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Mercedes drivers 'a little bit like teenagers' - Wolff

Laurence Edmondson May 27, 2014 « Raikkonen a 'super-cool guy' - Mattiacci | Red Bull competitiveness 'very much in Renault's hands' »
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Mercedes boss Toto Wolff says Lewis Hamilton and Nico Rosberg are like teenagers pushing boundaries as they try to get the upper hand in their growing rivalry.

The tension between the two intensified over the Monaco Grand Prix weekend after Hamilton felt Rosberg prevented him setting a final quick lap in qualifying. On his final attempt, Rosberg missed his braking point at Mirabeau and took the escape road, causing Hamilton to slow for yellow flags at the corner and settle for second place.

Wolff has made clear that he does not think Rosberg took to the run-off zone on purpose, but highlighted existing divisions between the two that sparked the growing rift. He says Mercedes has put up boundaries of fair play to manage the rivalry, but that the drivers - like teenagers with their parents - are pushing the limits to see what they can get away with.

"We started [setting boundaries] before the season and this is a dynamic process that is being recalibrated before every single weekend - before the race weekend, at the race weekend and after the race weekend," he said. "Sometimes, and I mean this with a positive spin, they are a little bit like teenagers finding out how far they can go."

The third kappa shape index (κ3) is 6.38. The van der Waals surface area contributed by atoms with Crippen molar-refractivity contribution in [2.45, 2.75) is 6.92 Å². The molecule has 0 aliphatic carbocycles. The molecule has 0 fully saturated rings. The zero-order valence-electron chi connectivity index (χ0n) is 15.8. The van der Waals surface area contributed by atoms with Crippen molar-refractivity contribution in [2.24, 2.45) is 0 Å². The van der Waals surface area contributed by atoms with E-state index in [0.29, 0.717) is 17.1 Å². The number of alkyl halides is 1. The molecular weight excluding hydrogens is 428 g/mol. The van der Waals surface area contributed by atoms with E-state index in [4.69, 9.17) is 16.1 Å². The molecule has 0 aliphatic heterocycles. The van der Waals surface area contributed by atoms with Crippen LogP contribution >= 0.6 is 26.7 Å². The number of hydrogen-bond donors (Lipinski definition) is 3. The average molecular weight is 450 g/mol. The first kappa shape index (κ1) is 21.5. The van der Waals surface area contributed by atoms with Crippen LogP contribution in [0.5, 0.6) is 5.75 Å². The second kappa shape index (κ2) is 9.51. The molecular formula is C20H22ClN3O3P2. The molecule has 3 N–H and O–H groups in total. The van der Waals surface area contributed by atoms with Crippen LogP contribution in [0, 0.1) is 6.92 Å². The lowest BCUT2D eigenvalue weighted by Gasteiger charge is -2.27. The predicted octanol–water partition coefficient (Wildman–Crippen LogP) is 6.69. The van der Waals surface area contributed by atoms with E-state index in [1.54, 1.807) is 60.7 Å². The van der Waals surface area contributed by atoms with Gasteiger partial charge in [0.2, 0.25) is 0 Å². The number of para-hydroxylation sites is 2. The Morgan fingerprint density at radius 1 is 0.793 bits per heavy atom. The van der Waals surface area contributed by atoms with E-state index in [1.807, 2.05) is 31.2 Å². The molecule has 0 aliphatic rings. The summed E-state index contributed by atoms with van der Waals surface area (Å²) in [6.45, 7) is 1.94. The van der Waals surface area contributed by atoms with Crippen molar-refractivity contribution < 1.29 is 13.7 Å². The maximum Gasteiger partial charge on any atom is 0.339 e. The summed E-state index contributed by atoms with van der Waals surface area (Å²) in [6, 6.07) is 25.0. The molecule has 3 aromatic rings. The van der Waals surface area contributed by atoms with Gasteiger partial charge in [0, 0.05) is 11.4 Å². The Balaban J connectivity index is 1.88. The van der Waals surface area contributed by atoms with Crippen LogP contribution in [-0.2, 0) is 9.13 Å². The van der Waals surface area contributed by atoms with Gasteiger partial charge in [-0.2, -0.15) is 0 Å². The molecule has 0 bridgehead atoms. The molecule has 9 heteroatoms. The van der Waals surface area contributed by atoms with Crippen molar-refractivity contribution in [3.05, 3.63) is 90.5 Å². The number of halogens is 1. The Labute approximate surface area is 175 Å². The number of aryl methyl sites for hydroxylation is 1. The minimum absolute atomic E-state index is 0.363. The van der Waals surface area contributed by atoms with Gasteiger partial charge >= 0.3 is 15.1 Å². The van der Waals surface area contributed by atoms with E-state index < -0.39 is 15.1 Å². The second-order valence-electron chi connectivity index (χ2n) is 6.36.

Wolff said Mercedes has been able to be a little bit lax in enforcing team orders because of the advantage the team has over the rest of the field.

"I think we are lucky that is still within the boundaries that we have set, because they have known each other for such a long time. You have seen in other teams how difficult it can get to manage and we are just lucky our car is performing so we have a bit of margin to allow them to play around. In a normal championship situation probably we would have made it a little more boring by now."

Asked whether Mercedes would make it through the season without one driver feeling like they are being treated unfairly, Wolff added: "On an average long-term, I think yes. But with peaks in both directions."

However, Wolff admits that his two drivers see the qualifying incident in Monaco in completely different ways.

"Everybody has their own perception, and, for Lewis, it is absolutely clear that it is black and it was a foul and, for Nico, it was absolutely clear it was white and not a foul. When we discussed it with them on Saturday we tried to explain that maybe the truth and the reality is somewhere in the middle. This is why it happened as it happened.

"If it was done on purpose, maybe it was payback. If it was done on purpose, it was done very intelligently. But I don't believe it was done on purpose because I know Nico and his character and he acts on his principles and is a guy who expects everybody to act with integrity and to a certain moral standard. So I am 110,000% certain he did not do it on purpose, even though some might be of another opinion."

Laurence Edmondson is deputy editor of ESPNF1

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Laurence Edmondson is deputy editor of ESPNF1 Laurence Edmondson grew up on a Sunday afternoon diet of Ayrton Senna and Nigel Mansell and first stepped in the paddock as a Bridgestone competition finalist in 2005. He worked for ITV-F1 after graduating from university and has been ESPNF1's deputy editor since 2010